Within 2 months of the arrest, the judge ruled on the summary judgments, basically ruling against Adekeye. Here’s the logic he used to justify the claim that Adekeye got unauthorized access to Cisco’s compuuters.

Multiven admit that on one occasion Adekeye accessed secure areas of the Cisco network. They contend however, that a Cisco employee, Wes Olson, supplied Adekeye with his login and password, thus authorizing Adekeye to access the restricted website. (Multiven’s Opposition at 7-12.) It is undisputed that Wes Olson provided Adekeye with his login and “external” password. Olsen declares that the password was given to Adekeye “to give him access to Cisco’s network on one occasion, for a specific purpose.”10 However, it is also undisputed that an employee’s giving his login and password to Adekeye was a violation of Cisco’s policies, and thus Olson’s providing access to Adekeye in this manner did not constitute a valid authorization.

And here’s how he dismissed the Fifth Amendment concerns about the deposition.

On June 8, 2010, Multiven filed a Motion to Stay Counterclaims. (hereafter, “Motion to Stay,” Docket Item No. 234.) Multiven contend that further litigation of the counterclaims will jeopardize Adekeye’s Fifth Amendment privileges in parallel criminal proceedings arising out of the same factual circumstances. (Motion to Stay at 5-7.)


Here, Adekeye has already voluntarily submitted declarations in support of Multiven’s briefs regarding the parties’ cross-motions for summary judgment and has been deposed extensively, including fourteen hours of deposition testimony that he voluntarily provided in Vancouver, Canada prior to his arrest. Without deciding whether Adekeye was sufficiently aware of the likelihood of criminal prosecution for his declarations and deposition testimony to effect a waiver of his Fifth Amendment rights,21 the Court finds that continuing the litigation will only minimally implicate Adekeye’s Fifth Amendment rights, given the extensive testimony he has already provided in this


So that’s the real background to the settlement: Cisco had largely already won on their substantive claim, using evidence from Adekeye’s partial deposition. Which left Adekeye with the risk that continuing his anti-trust claim would expose him to ongoing risk on the criminal claims.

Now it does seem like Adekeye is vulnerable in the computer fraud charges (though presumably 5 of them, not 97). But at the same time, it does seem clear that the government used the deposition to set up–and probably collect evidence for–the arrest and with it the criminal case.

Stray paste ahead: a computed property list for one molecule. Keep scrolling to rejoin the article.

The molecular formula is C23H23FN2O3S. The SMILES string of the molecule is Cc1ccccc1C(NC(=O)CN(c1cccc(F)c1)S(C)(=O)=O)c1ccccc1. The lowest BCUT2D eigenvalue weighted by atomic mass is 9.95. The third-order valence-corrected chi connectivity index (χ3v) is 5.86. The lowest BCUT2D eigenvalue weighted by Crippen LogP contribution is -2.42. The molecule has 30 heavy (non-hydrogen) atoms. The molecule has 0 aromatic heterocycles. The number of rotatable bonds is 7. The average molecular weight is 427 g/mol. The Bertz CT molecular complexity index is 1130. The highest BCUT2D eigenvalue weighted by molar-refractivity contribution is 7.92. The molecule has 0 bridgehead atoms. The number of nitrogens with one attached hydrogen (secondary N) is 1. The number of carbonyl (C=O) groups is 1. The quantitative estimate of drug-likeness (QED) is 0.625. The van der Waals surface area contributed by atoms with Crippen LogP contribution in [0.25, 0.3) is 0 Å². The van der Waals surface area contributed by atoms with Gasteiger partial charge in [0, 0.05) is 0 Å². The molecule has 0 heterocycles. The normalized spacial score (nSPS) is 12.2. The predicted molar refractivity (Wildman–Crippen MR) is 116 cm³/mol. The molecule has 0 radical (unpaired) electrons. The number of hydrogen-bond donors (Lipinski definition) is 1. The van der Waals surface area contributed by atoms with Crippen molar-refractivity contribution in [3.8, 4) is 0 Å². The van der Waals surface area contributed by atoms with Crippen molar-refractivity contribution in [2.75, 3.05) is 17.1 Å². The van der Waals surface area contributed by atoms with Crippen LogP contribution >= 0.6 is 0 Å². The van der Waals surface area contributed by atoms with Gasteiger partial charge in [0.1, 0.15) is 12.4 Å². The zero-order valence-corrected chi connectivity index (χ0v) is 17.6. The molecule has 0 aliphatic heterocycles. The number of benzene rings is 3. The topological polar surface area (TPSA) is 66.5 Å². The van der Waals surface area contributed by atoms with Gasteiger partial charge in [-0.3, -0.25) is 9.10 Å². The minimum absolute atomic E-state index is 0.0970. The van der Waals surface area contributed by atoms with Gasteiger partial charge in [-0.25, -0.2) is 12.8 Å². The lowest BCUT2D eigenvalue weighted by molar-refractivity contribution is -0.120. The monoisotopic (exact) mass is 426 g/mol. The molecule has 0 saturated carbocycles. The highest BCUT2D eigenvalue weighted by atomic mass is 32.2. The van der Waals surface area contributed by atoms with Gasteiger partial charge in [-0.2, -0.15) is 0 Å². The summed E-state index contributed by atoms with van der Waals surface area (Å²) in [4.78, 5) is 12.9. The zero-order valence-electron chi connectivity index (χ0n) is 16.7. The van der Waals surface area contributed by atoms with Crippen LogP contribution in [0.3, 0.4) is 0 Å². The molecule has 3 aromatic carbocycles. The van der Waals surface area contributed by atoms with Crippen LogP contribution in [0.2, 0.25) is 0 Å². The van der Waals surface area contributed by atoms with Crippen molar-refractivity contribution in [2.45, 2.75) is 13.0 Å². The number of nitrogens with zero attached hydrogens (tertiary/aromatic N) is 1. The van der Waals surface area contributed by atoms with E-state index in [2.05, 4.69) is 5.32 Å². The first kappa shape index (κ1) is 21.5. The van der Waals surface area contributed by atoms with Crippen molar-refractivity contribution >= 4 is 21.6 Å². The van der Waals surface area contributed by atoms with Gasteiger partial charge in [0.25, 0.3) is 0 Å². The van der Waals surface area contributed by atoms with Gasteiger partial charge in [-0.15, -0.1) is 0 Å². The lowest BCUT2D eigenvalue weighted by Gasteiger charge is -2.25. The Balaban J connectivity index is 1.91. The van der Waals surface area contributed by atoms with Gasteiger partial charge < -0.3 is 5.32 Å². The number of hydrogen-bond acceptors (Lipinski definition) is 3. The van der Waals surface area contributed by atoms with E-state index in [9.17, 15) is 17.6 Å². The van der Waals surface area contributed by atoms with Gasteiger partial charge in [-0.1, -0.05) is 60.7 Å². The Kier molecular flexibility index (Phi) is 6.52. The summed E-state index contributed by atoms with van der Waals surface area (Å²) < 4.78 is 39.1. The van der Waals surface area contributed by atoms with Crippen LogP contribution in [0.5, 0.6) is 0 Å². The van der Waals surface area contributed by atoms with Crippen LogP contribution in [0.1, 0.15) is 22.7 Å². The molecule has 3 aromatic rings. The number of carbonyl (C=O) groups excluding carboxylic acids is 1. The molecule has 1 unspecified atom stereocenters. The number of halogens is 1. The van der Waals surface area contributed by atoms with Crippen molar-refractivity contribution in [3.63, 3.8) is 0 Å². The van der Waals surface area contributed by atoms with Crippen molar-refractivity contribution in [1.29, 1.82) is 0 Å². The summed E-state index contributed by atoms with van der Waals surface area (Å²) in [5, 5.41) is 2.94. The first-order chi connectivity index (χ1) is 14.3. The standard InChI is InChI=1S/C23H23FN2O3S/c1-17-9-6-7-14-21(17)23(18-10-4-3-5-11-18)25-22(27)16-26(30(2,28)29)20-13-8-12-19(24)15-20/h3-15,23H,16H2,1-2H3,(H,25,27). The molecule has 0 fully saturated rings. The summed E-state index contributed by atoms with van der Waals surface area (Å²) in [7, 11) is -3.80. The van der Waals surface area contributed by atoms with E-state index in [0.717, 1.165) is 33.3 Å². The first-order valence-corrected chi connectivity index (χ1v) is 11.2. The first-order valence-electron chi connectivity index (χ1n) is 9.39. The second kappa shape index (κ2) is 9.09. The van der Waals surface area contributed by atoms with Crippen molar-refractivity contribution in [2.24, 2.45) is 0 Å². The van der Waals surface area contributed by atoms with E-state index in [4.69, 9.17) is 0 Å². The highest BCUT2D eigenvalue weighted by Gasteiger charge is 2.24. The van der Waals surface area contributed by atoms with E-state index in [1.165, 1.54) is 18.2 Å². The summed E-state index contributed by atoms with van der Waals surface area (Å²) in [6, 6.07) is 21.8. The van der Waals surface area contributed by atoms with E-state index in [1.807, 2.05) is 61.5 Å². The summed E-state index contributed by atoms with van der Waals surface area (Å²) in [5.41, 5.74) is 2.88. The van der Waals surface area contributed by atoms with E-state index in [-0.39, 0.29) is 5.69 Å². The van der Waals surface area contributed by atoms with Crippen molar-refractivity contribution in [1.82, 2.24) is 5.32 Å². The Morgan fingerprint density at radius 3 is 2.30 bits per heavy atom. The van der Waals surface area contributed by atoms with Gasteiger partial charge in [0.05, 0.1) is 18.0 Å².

1. orionATL says:

    only in our increasingly abusive legal system,

    could it be genuine “fraud” to access a corporation’s website in order to investigate possible corporate misconduct by gathering information on that possible misconduct from the only source available.

    fraud involves harm arising from false pretenses, and i cannot see any but empty technical grounds for such a claim against a man who had strong suspicion of corporate misconduct.

    the crux is the “harm”. if there had been no harm against an individual, then the court would surely have ruled “no harm; no foul” would it have not? what is the “harm” that cisco endured?

    exposure of illegal conduct.

    if we had adequate whistle-blower protection laws, anyone would be able to do what the nigerian did and have a reasonable defense and the nation would be much the better served.

    this reminds me of the food lion (a grocery chain) investigative reporting conflict of some years ago.

    when corporations are allowed, and in this case, facilitated by the government in using common law to cover their possible misconduct, the law, specifically respect for the law, is the loser,

    • PeasantParty says:

      I was just thinking the same! Those laws being used seem to only work one-sided, as proven numerous times. The Government, in favor of Corporations using laws to benefit the corporations against the citizenry is totally bankrupt of credibility!